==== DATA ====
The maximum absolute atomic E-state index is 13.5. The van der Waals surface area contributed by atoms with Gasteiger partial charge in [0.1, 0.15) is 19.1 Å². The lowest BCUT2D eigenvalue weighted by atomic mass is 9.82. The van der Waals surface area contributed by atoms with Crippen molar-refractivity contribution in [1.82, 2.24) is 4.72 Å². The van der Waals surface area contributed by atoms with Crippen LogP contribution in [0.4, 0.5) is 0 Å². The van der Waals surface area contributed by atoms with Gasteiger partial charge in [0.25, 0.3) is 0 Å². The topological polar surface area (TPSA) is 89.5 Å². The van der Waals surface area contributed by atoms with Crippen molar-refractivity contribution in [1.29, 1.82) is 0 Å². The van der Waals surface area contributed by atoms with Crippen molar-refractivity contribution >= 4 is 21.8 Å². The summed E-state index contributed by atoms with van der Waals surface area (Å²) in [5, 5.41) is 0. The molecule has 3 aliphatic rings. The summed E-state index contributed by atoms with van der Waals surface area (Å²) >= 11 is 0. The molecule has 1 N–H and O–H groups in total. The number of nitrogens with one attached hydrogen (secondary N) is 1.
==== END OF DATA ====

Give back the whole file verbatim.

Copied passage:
The maximum absolute atomic E-state index is 13.5. The van der Waals surface area contributed by atoms with Gasteiger partial charge in [0.1, 0.15) is 19.1 Å². The lowest BCUT2D eigenvalue weighted by atomic mass is 9.82. The van der Waals surface area contributed by atoms with Crippen molar-refractivity contribution in [1.82, 2.24) is 4.72 Å². The van der Waals surface area contributed by atoms with Crippen LogP contribution in [0.4, 0.5) is 0 Å². The van der Waals surface area contributed by atoms with Gasteiger partial charge in [0.25, 0.3) is 0 Å². The topological polar surface area (TPSA) is 89.5 Å². The van der Waals surface area contributed by atoms with Crippen molar-refractivity contribution in [1.29, 1.82) is 0 Å². The van der Waals surface area contributed by atoms with Crippen molar-refractivity contribution >= 4 is 21.8 Å². The summed E-state index contributed by atoms with van der Waals surface area (Å²) in [5, 5.41) is 0. The molecule has 3 aliphatic rings. The summed E-state index contributed by atoms with van der Waals surface area (Å²) >= 11 is 0. The molecule has 1 N–H and O–H groups in total. The number of nitrogens with one attached hydrogen (secondary N) is 1.